A Single Stopper at No Trump

It all started with Dennis Clarke. He showed at least 6 HCP, I had 18 HCP, but I didn't have a stopper in hearts, which the opponents had bid. I showed a strong hand and gave him a chance to bid 2NT. He did not. I revealed the full strength of my hand and gave him another chance to bid 3NT. He did not. So we languished in part score. I was upset to see, as he played the hand, that he had a heart stopper.

I was embarassed to discover that 3NT did not make. I asked Dennis why he didn't bid no trump. He said he didn't want to bid 3NT with just one stopper.

That goes against standard beginner advice. Basically, the rule is that, lacking a major suit fit, you bid 3NT if every suit is stopped. Dennis was inventing a rule I hadn't heard of.

But he was right. The more points you have, the more likely you are to make 3NT. And if you have no stoppers in the opponents' suit, you aren't going to make 3NT no matter how many points you have. But for any particular amount of HCP, you are less likely to make 3NT if you have just a single stopper in the opponents suit. They lead the suit. They knock out your stopper. If you can take 9 tricks off the top, no problem. If you can't, you might make the hand, but your chances are not good.


Meckstroth and Rodwell came next. They are famous for bidding 3NT on air. One book said they don't think it is sporting to be in 3NT with more than 24 HCP.

I am no Meckstroth or Rodwell. I don't know what they do. I mean, I want to be able to tell when I have a lot of air so I can bid 3NT too. But what is air?

But I noticed sometimes that I was in 3NT without a lot of HCP and yet it was particularly difficult for the opponents to set me. I decided that these hands had a lot of air. Obviously, air was a secret weapon. And I set out on a quest to discover what the air was that Meckstroth and Rodwell used to bid 3NT. Meanwhile, I was still thinking about what you wanted as a stopper in the opponent's suit.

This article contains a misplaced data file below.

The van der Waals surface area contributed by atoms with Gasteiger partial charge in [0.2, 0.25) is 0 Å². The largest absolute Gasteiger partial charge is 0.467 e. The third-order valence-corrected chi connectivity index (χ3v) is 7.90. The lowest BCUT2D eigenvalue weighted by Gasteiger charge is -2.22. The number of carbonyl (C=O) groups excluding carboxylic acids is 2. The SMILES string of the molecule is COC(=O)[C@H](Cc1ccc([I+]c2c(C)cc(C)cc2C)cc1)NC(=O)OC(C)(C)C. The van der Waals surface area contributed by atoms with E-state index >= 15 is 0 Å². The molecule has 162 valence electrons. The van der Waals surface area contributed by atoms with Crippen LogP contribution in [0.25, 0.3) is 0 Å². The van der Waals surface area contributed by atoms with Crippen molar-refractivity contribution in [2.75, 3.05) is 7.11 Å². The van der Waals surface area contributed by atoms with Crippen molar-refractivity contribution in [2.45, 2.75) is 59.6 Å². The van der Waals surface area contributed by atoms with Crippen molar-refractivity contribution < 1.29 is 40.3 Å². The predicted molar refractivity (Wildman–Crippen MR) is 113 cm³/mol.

I still don't know what Meckstroth and Rodwell do. But I discovered a good candidate for air. Upon closer inspectation, it doesn't really look like air. It looks more like netting -- strands of rope that would trip you up and maybe even ensnare you if you tried to run over them.

Stoppers: No Trump Versus a Suit

Suppose you know that the opponents are going to attack spades. This occurs when they have bid spades; they are also likely to lead spades if it is the only unbid suit.

You could have

Ax xxx

That's a stopper. Compare that to

Qxx Jx

That's a stopper too. But they aren't the same. In the first case, your ace is always a trick. You can cash it when you want, or even use it for communication. The opponents give you nothing when they lead that suit. All they are doing is setting up their own tricks.

Now look at Qxx opposite Jx. The ace was 4 HCP. This is only 3 HCP. The first thing you will learn if you go beyond the simple point count is that aces are undervalued and quacks (queens and jacks) are overvalued. So the ace counts as a lot more than the queen and the jack. Offensively, the ace is much better. If you have to get a trick from Qxx opposite Jx, you are in trouble. First, you have to have the ace and king in the same hand. Second, it takes you two leads to set up the suit. And forget about using this combination for communication or control.